The lack of universal recognition that COVID-19 is transmitted via airborne particles, along with unclear infection-prevention recommendations, have led to a false sense of security that is putting the public at risk—especially amid reopenings of workplaces, schools, and colleges, according to a research letter published today in Clinical Infectious Diseases.
Study authors Lidia Morawska, PhD, MSc, director of the International Laboratory for Air Quality and Health at the World Health Organization (WHO) Collaborating Centre in Brisbane, Australia, and Donald Milton, MD, DrPH, MOH, of the University of Maryland in College Park, said they implore the medical community and policymakers to acknowledge that SARS-CoV-2 can spread through the inhalation of microscopic respiratory droplets within 2 meters (6.6 feet) or close to the infectious person.
Another 237 scientists from around the world signed the research letter, which states that studies have demonstrated "beyond all reasonable doubt" that viruses released during normal breathing, talking, and coughing are small enough to remain airborne and pose an infection risk to others nearby. For example, at usual indoor airspeeds, a 5-micrometer (μm) (0.005-millimeter) particle can travel throughout a typical-sized room, settling from a height of about 1.5 meters (roughly 5 feet) onto the floor.
Lisa Brosseau, ScD, a nationally known expert on respiratory protection and infectious diseases and author of a commentary on COVID-19 transmission published by CIDRAP, said that the airborne route is traditionally defined as inhalation of respiratory pathogens only at a distance from the source. The study authors argue that there is plenty of evidence to indicate that infectious people generate lots of small particles, too, which remain near the source for long periods of time, said Brosseau, who calls this "aerosol transmission."
Brosseau is a research consultant for the University of Minnesota's Center for Infectious Disease Research and Policy, which publishes CIDRAP News.
Infectious virus in aerosols
The authors cited a study of video records of three people infected with COVID-19 at a poorly ventilated Chinese restaurant. The videos showed no direct or indirect contact among the three parties, leading the researchers to conclude that the virus must have spread through the airborne route. And studies of other viruses such as respiratory syncytial virus (RSV) and Middle East respiratory syndrome (MERS) have shown that viruses can be exhaled and/or detected in the air of MERS isolation wards.
"There is every reason to expect that SARS-CoV-2 behaves similarly, and that transmission via airborne microdroplets is an important pathway," they wrote. "Viral RNA associated with droplets smaller than 5 μm has been detected in air, and the virus has been shown to survive equally well, if not better, in aerosols compared to droplets on a surface."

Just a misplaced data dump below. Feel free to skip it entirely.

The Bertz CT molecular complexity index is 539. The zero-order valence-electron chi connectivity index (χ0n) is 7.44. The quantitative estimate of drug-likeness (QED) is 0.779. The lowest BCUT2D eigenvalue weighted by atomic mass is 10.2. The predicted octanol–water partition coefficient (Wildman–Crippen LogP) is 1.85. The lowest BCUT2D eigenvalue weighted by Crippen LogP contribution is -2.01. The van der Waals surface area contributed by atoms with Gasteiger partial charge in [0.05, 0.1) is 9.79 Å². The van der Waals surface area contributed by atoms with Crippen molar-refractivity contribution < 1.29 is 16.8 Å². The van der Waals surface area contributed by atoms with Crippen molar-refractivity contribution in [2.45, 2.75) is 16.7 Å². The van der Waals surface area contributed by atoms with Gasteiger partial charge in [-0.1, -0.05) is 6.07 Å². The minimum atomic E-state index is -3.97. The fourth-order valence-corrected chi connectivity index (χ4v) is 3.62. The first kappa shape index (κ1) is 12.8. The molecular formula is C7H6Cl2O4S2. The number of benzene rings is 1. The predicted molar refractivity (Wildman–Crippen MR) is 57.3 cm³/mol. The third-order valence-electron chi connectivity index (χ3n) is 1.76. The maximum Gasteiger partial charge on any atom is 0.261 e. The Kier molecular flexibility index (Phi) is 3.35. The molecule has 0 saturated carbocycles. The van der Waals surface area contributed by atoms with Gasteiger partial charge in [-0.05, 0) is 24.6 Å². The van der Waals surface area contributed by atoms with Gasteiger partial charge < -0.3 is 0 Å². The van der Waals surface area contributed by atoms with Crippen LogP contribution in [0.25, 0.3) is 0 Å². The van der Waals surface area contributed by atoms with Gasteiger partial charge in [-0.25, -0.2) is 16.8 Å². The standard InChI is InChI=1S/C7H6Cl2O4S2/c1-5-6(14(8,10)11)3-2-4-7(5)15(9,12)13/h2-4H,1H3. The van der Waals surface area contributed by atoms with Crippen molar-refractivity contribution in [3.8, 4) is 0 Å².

While current guidance from many international and national agencies recommends handwashing, physical distancing, and droplet precautions, most, including the WHO, don't recognize airborne transmission other than through aerosol-generating procedures, such as intubations, conducted in healthcare settings. The authors said they want the organization to redefine airborne transmission to include the inhalation of microscopic respiratory droplets close to the infectious source.
CIDRAP Director Michael Osterholm, PhD, MPH, agrees that the WHO needs to concede that viruses such as COVID-19 can spread via the airborne route. "We are long overdue for the WHO to confront the blind spot it has had for accepting the critical importance of airborne transmission of respiratory pathogens such as influenza and SARS-CoV-2," he said.
Brosseau concurs, saying that the WHO doesn't want to recommend respirators for use in less-developed countries. "I also think it's because their infection control advisors are intransigent when it comes to thinking about inhalation of aerosols close to a source," she said.
Handwashing, physical distancing not enough
The authors said that handwashing and physical distancing are appropriate—but not sufficient—to provide protection against respiratory microdroplets, particularly in poorly ventilated indoor environments such as those that have been at the center of several "superspreading" events.
They recommend providing effective ventilation of indoor areas, including supplying clean outdoor air, minimizing recirculation, and supplementing with local exhaust, high-efficiency air filtration, and germ-killing ultraviolet lights, especially in public buildings, workplaces, schools, hospitals, and nursing homes. They also advise avoiding crowding, especially on public transportation and in buildings.
Noting that the guidance doesn't include the use of face coverings in public, Brosseau said that that is probably because they "will do very little to prevent the spread or stop the inhalation of small particles."
Acknowledging that the evidence is incomplete for all modes of coronavirus spread, including microdroplets, large droplets, and infected surfaces that are the foundation of current guidance, the authors said that the measures they propose offer more benefits than potential risks, even if only partially implemented.
Even such low-cost measures as opening doors and windows can effectively increase air flow in many buildings, the authors said. The American Society of Heating, Ventilating, and Air-Conditioning Engineers and the Federation of European Heating, Ventilation, and Air Conditioning Associations have already issued recommendations for mechanical systems.
"In order to control the pandemic, pending the availability of a vaccine, all routes of transmission must be interrupted," the researchers wrote.